Given the same stats and skills a HI should be cheaper than an MI or LI. Hacking and EM vulnerability needs pricing in.
     
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  14. Sabin76

    Sabin76 Well-Known Member

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    I actually think it should, but as you admitted, the SWC cost is double for an HMG on something like a vanguard vs a suryat. Should it be more or less? Again, I don't have the answer to that. I never tried to say how much more a skill should cost on one profile over another, just that it should cost more. I've never bothered to dig into the cost formula, myself. I do know that some skills/loadouts seem to be criminally underpriced and that synergies are not considered and I agree that both of those things needs to be looked at.
     
  15. Section9

    Section9 Well-Known Member

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    That's mostly because you need an actual statistician to crunch those numbers to come up with an appropriate costing formula. I've had two semesters of statistics, which is only just enough to actually understand how they work (I finally 'got' stats about 4 weeks into 2nd semester). I am nowhere near good enough to derive a scaled cost formula for a game. I'm not sure my Dad is, either (and as I said, he has a PhD in Math, but not statistics).

    My guess is that CB has made higher BS a little more expensive than it's literal % improvement across all weapons, since players will tend to put their better guns on high-BS platforms. So the cost for a BS13 HMG is really carried in the BS13, instead of in the HMG. Simpler math.



    That I totally agree with. It's really obvious in MO and IA.
     
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  16. toadchild

    toadchild EI Aspect

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    Personally, I think trying to make a bulletproof points pricing formula is a fool's errand, and effort needs to be put into making sure the specific loadouts have a cost that makes sense for what they offer within the context of their army. That's not to say that I don't think specific pieces of equipment can't be under- or over-costed, but rather that it's not worth the effort to try and calculate out every last variable to come up with a single number that is objectively the correct cost.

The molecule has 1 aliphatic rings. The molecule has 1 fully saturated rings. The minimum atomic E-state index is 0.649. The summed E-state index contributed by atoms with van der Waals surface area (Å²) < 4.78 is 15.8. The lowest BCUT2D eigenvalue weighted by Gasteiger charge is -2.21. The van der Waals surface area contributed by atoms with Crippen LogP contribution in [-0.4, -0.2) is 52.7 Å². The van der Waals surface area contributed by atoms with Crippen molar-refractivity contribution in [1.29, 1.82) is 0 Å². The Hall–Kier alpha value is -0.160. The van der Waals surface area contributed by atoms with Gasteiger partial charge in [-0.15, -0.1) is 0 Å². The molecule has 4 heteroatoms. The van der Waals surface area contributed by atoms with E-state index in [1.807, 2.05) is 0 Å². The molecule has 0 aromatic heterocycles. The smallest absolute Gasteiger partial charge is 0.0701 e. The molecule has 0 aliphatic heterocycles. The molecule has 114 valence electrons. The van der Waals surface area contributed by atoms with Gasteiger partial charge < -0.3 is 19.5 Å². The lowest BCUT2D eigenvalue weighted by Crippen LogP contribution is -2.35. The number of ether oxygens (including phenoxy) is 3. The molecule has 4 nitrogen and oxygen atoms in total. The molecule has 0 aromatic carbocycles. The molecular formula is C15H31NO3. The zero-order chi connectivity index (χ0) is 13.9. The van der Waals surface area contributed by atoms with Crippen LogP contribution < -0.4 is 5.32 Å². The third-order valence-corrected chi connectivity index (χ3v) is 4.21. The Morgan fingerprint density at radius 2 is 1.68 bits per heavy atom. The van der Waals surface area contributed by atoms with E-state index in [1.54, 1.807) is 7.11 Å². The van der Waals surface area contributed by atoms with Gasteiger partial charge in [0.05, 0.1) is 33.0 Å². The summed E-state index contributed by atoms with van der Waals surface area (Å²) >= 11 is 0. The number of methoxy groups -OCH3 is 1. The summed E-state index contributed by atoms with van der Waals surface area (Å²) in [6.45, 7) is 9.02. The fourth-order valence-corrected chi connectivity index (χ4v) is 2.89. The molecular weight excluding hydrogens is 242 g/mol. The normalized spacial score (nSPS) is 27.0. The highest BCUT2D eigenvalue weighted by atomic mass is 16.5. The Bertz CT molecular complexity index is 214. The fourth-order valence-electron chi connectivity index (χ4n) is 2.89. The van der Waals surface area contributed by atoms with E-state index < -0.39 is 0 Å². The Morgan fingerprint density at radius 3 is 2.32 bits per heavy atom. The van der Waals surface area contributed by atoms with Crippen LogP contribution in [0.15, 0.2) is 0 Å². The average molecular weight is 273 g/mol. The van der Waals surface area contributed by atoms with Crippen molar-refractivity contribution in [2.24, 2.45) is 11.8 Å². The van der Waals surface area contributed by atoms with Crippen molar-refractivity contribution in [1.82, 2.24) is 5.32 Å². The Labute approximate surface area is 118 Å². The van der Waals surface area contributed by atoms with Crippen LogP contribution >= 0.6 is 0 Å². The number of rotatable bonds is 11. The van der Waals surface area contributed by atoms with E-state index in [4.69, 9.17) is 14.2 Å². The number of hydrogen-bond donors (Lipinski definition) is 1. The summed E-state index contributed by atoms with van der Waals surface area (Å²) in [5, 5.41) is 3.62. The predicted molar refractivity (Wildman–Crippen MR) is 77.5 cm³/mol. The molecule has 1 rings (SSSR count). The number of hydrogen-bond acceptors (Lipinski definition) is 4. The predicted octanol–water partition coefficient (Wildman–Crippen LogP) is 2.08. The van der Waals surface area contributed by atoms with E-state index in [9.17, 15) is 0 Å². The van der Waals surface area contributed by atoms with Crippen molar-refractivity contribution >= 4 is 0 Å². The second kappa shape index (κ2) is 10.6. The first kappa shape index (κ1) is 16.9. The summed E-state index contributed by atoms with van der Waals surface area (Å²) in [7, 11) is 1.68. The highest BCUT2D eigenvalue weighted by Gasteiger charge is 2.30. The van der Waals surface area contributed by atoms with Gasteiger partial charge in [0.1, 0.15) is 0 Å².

17. Section9

    Section9 Well-Known Member

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    It's very difficult, that's for sure.

    The most insane cost formula I know of is the one from Star Fleet Battles, which includes range-to-target as a variable. Get one of the 'cheap' Kzinti Strike Cruisers up close to someone and the formula says it goes up about 20-30% in cost! (because all the short-range defensive phaser-IIIs can now be used to shoot up the opposing ship, instead of being out of range and unable to do damage)


    This is why I suspect that CB figured the cost increase for BS based on the effectiveness of a heavy weapon, not across the board. It's mathematically simple and makes sense for what they offer in the army.
     
  18. RogueJello

    RogueJello Well-Known Member

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    There is no such thing as a completely objective points value for most skills, stats and equipment. You'll find that either the skill, stat, etc is useful for a particular game or it is not.

    A good example is MSV, which gets better the more enemy models have CH skills, but is completely worthless when used against a foe with no CH troopers. You can extend this to most terrain skills, and even some of the weapons.

    While a combi rifle is usually going to do about the same thing every time, AP weapons gain in utility as enemy armor increases. Similarly Shock is much more damaging against foes with some level of Valor, or troops with Doctor/Paramedic skill. EXP is much more damaging to models with multiple wounds because it's more likely to cause multiple wounds per successful hit.

    So the best you can hope for is to be in the right general area, and not have things be too odd when comparing across factions.
     
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  19. Wombat85

    Wombat85 Well-Known Member

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    Something I have wanted to make a video on is the objective surface for the game, but to be honest im not sure there is enough demand for such a video for the time it would take to create.
     
  20. toadchild

    toadchild EI Aspect

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    But the point is that you can't know all of that at list-building time in the case of Infinity.You are necessarily making choices blind, and weighing them against some sort of average expectation of what your opponent is likely to bring, and what sort of terrain layout you're likely to see. A classic extreme example is a super densely packed table, where 5 point warbands with chain rifles are king, and long range weapons like snipers and HMGs are frankly terribly.